The elimination of the DISTINCT operator reportedly reduces the query duration significantly, providing a light at the end of the tunnel for the struggling Magento users. However, it's crucial to note that this solution may not be applicable to all projects, particularly those with high search term cardinality.

In Pursuit of a Solution: Navigating Workarounds and Potential Fixes

Given the persistent nature of the performance issue, the Magento community has proposed several alternative solutions. These include asynchronous insertion of search terms in batches, only inserting a fraction of the search terms, or even stopping tracking search terms entirely.

Another possible workaround includes overriding the execute function in Magento_CatalogSearch/Controller/Result/Index. Notably, the removal of the getCacheableResult part of the function has been reported to improve the query performance. Further, adding an index on the search_query table has been suggested as a potential solution.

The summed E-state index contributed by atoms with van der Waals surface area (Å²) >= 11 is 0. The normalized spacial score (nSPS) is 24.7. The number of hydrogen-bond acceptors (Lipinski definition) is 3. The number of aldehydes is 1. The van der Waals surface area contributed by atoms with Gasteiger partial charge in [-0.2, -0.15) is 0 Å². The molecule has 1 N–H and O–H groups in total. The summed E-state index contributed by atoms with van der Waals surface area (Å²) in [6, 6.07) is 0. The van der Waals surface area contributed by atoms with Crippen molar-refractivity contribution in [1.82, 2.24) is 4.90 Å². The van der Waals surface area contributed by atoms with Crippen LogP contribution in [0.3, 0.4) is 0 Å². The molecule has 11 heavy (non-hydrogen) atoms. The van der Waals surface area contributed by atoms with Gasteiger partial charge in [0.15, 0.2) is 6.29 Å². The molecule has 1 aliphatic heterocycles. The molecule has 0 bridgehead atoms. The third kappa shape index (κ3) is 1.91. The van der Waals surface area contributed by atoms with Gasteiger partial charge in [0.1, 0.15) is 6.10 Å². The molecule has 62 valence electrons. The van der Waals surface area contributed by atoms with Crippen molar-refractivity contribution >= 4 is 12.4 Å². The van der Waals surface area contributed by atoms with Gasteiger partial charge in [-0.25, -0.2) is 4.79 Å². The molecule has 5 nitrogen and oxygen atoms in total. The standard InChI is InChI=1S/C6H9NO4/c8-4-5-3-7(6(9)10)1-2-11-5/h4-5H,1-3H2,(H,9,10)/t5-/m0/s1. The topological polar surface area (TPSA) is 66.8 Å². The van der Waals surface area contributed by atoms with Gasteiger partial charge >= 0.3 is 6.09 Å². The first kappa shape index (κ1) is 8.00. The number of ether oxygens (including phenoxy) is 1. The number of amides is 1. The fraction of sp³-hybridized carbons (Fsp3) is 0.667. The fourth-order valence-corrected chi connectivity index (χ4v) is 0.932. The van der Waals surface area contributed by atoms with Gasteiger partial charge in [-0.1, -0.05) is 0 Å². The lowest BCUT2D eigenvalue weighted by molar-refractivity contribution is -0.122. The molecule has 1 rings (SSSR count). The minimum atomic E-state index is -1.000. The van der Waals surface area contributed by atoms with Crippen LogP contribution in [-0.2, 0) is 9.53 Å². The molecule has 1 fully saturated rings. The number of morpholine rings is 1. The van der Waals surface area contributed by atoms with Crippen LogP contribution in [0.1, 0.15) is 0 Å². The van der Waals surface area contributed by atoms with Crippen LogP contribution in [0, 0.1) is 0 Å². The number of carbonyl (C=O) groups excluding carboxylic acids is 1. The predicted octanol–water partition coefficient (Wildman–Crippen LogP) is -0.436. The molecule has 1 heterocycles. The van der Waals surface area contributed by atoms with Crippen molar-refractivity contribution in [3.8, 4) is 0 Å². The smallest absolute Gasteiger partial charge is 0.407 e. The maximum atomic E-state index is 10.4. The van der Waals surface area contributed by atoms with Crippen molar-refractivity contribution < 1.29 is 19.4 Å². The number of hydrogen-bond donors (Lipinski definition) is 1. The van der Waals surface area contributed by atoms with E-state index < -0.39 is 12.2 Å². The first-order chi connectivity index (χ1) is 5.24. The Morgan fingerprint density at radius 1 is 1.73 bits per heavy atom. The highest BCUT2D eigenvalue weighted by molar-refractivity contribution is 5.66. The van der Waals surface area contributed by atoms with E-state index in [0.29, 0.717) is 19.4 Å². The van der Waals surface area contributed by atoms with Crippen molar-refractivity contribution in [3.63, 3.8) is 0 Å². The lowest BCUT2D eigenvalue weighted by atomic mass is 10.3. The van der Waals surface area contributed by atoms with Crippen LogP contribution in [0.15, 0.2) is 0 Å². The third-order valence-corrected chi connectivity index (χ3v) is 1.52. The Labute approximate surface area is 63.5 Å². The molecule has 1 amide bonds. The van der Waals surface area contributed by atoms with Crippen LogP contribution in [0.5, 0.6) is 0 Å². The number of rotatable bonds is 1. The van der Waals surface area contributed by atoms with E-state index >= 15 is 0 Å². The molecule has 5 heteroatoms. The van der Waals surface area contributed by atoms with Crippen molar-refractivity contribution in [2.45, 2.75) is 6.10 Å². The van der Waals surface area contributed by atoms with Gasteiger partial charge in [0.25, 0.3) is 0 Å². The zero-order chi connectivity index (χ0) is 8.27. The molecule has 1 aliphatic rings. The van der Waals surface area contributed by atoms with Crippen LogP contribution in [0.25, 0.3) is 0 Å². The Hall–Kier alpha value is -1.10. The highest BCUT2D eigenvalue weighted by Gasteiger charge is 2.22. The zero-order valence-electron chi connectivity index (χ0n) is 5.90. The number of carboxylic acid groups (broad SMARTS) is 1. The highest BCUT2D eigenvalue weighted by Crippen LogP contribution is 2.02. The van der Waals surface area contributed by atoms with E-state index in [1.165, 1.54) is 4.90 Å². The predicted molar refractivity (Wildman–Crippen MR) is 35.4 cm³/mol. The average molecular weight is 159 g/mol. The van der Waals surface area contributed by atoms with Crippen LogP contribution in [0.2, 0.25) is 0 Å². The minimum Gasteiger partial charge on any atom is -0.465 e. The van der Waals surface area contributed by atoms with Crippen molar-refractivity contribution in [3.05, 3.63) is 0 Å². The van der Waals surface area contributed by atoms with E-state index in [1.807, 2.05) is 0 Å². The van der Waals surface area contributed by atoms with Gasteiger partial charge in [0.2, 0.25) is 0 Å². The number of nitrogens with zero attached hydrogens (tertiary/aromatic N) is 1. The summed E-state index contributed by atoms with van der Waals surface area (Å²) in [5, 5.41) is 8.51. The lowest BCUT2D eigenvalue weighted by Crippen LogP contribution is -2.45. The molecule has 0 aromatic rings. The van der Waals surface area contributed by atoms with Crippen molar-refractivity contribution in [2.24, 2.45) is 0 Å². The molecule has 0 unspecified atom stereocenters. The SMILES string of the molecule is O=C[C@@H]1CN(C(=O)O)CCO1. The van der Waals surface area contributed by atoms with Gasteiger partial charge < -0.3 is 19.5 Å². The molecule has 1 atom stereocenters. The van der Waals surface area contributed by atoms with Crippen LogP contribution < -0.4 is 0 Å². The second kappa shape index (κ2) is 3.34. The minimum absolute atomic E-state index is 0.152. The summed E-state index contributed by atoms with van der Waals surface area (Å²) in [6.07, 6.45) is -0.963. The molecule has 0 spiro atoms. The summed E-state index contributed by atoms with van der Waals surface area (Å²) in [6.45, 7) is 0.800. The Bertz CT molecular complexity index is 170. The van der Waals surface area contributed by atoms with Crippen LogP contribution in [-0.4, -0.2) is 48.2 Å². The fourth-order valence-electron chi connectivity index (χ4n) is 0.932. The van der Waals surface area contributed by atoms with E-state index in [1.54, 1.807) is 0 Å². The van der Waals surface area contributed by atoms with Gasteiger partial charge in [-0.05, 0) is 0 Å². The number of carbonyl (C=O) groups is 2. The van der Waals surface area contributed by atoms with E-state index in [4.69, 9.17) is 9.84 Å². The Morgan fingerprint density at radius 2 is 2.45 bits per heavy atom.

While the issue was resolved on the Magento 2.4-develop branch, the problem persists on other versions, prompting a reopening of the issue for reevaluation. It's clear that while a silver bullet solution remains elusive, the pursuit for an effective fix continues. The Magento community remains hopeful and relentlessly innovative, aiming to decode the mystery of this intriguing performance anomaly once and for all.